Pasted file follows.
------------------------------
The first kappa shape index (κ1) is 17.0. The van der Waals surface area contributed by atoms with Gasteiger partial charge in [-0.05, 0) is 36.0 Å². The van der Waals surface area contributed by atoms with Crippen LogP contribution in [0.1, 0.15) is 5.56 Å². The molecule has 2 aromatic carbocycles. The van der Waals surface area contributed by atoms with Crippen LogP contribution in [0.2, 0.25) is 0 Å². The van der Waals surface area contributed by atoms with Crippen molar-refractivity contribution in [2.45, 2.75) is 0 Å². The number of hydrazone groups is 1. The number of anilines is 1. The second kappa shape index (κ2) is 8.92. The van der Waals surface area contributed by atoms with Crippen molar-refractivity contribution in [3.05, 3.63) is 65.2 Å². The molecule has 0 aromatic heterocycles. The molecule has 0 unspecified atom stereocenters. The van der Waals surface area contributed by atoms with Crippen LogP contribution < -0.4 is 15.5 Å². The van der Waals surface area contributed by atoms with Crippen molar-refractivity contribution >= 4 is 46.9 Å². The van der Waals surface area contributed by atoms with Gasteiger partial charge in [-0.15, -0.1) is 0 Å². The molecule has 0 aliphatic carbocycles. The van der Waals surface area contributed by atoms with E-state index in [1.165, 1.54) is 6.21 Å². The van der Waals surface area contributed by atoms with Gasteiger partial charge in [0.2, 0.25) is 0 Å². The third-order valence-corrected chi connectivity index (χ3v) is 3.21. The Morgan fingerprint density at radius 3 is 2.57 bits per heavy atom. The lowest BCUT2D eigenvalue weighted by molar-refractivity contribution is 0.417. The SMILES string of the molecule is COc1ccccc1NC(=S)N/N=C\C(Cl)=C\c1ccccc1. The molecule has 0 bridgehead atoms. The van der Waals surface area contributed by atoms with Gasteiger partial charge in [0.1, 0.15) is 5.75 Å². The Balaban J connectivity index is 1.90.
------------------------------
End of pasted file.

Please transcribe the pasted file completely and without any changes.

The first kappa shape index (κ1) is 17.0. The van der Waals surface area contributed by atoms with Gasteiger partial charge in [-0.05, 0) is 36.0 Å². The van der Waals surface area contributed by atoms with Crippen LogP contribution in [0.1, 0.15) is 5.56 Å². The molecule has 2 aromatic carbocycles. The van der Waals surface area contributed by atoms with Crippen LogP contribution in [0.2, 0.25) is 0 Å². The van der Waals surface area contributed by atoms with Crippen molar-refractivity contribution in [2.45, 2.75) is 0 Å². The number of hydrazone groups is 1. The number of anilines is 1. The second kappa shape index (κ2) is 8.92. The van der Waals surface area contributed by atoms with Crippen molar-refractivity contribution in [3.05, 3.63) is 65.2 Å². The molecule has 0 aromatic heterocycles. The molecule has 0 unspecified atom stereocenters. The van der Waals surface area contributed by atoms with Crippen LogP contribution < -0.4 is 15.5 Å². The van der Waals surface area contributed by atoms with Crippen molar-refractivity contribution >= 4 is 46.9 Å². The van der Waals surface area contributed by atoms with Gasteiger partial charge in [-0.15, -0.1) is 0 Å². The molecule has 0 aliphatic carbocycles. The van der Waals surface area contributed by atoms with E-state index in [1.165, 1.54) is 6.21 Å². The van der Waals surface area contributed by atoms with Gasteiger partial charge in [0.2, 0.25) is 0 Å². The third-order valence-corrected chi connectivity index (χ3v) is 3.21. The Morgan fingerprint density at radius 3 is 2.57 bits per heavy atom. The lowest BCUT2D eigenvalue weighted by molar-refractivity contribution is 0.417. The SMILES string of the molecule is COc1ccccc1NC(=S)N/N=C\C(Cl)=C\c1ccccc1. The molecule has 0 bridgehead atoms. The van der Waals surface area contributed by atoms with Gasteiger partial charge in [0.1, 0.15) is 5.75 Å². The Balaban J connectivity index is 1.90.